Hives (Urticaria)

Hives (Urticaria)

 What are hives?

 • Hives, known medically as urticaria, are very common.

• They are reddish, itchy swellings called “wheals” that last for a few hours before fading away. New ones may develop as old ones fade. When hives are forming, they usually are very itchy and they may also sting.

• They arise from the chemical histamine that is released in the upper layers of the skin.

• Sometimes there may be deep swelling (angioedema) around the eyes, lips, and tongue.

• Hives may be classified as acute or chronic.

Acute hives last for fewer than 6 weeks.

Chronic hives last longer than 6 weeks.

 What causes acute hives?

 • There may be an obvious cause such as a viral infection, a reaction to a drug, or an insect bite.

• The most common drugs that may cause acute hives are antibiotics (especially penicillin and sulfa drugs), pain medications (such as aspirin and ibuprofen), narcotics, radiocontrast dyes, diuretics (“water pills”), and opiates (such as codeine).

• The most common foods that are associated with hives are milk, wheat, eggs, chocolate, shellfish, nuts, fish, and strawberries. Also, food additives and preservatives such as salicylates and benzoates may be responsible.

• Very often a definite cause is never found.

• Very rarely, a severe life-threatening allergic reaction known as anaphylaxis, which requires immediate medical attention, can occur.

 What causes chronic hives?

 • The cause is usually unknown; however, chronic hives may, very infrequently, be a sign of an underlying illness.

• In 85% to 90% of patients, the cause is unknown.

• Emotional stress may trigger recurrences.

• Chronic hives also may be caused by physical stimuli such as pressure, cold, heat, sunlight, or exercise. Such hives are called physical urticarias.

 What should be done to determine the cause?

 • Tell your health care provider about all of the medications (including oral contraceptives) and vitamins that you are taking.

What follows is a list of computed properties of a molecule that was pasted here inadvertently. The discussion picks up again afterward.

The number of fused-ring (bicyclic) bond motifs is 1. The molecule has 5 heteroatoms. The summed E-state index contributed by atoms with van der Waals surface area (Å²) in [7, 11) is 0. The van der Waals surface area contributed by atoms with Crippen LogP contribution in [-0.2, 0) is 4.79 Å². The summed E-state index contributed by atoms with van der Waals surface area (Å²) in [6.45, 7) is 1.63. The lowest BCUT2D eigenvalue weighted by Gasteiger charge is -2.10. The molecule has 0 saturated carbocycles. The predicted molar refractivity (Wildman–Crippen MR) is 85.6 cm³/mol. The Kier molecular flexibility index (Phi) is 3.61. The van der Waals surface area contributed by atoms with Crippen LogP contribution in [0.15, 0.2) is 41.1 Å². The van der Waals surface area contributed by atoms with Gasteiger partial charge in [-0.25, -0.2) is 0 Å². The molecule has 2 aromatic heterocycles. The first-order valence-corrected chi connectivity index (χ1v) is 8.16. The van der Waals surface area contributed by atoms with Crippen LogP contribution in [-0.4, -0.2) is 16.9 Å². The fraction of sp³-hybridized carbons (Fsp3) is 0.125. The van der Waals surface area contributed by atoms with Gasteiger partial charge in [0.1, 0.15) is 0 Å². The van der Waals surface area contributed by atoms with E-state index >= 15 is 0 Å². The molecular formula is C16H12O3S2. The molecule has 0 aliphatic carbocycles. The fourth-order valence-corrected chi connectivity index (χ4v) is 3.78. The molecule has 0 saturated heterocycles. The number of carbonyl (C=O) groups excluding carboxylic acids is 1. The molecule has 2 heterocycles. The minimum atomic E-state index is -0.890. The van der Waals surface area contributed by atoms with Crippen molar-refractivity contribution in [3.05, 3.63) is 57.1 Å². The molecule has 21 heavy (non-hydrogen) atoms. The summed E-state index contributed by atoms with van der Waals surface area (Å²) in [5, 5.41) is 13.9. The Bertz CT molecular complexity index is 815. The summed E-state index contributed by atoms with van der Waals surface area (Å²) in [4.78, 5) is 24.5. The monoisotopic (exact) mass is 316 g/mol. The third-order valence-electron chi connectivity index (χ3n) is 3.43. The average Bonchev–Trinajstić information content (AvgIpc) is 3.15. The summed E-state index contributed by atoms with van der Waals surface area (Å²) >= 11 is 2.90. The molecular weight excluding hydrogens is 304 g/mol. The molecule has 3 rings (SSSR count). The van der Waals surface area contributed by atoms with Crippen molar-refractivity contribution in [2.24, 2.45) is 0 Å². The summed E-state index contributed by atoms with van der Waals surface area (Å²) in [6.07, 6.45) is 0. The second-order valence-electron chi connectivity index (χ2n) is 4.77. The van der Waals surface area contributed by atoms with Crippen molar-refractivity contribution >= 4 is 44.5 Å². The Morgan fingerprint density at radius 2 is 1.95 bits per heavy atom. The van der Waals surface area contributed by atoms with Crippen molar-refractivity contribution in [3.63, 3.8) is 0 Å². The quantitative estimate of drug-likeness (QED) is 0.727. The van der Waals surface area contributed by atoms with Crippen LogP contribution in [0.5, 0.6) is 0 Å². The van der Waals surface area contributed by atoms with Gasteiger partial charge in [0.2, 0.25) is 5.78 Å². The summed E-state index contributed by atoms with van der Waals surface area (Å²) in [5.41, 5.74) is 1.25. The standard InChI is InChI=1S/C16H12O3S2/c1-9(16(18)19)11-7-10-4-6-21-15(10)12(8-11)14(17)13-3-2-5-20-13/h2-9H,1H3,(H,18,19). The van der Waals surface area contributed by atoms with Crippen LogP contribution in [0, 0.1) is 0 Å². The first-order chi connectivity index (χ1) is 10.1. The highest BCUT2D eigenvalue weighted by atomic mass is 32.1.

• Unfortunately, most of the time routine blood tests are of little or no value in determining the cause.

• Allergy testing is expensive, and often tests are positive for allergies that have nothing to do with hives.


What can be done to treat and prevent them?


• If possible, the cause of the hives should be found and eliminated.

• The mainstay of treatment for chronic hives is the use of oral antihistamines.

• Systemic steroids (cortisone) are sometimes used for short periods to “break the cycle” of chronic hives.

• People with severe reactions should consider wearing a medical alert bracelet that describes their problem.

• Aspirin-containing compounds, ibuprofen, and narcotics, which are all histamine-releasing agents, may aggravate both acute and chronic types of hives. They should be avoided.

• Tight clothing and hot baths and showers should be avoided, particularly in people who have a physical urticaria.

• If all else fails, a diary of daily foods eaten may be kept, followed by elimination of foods and food additives. This is rarely successful.


Fortunately, most cases of chronic hives go away with or without treatment.

50% are free of hives after 3-12 months

20% are free of hives after 12-36 months

20% are free of hives after 36-60 months

A very small percentage has it for up to 25 years!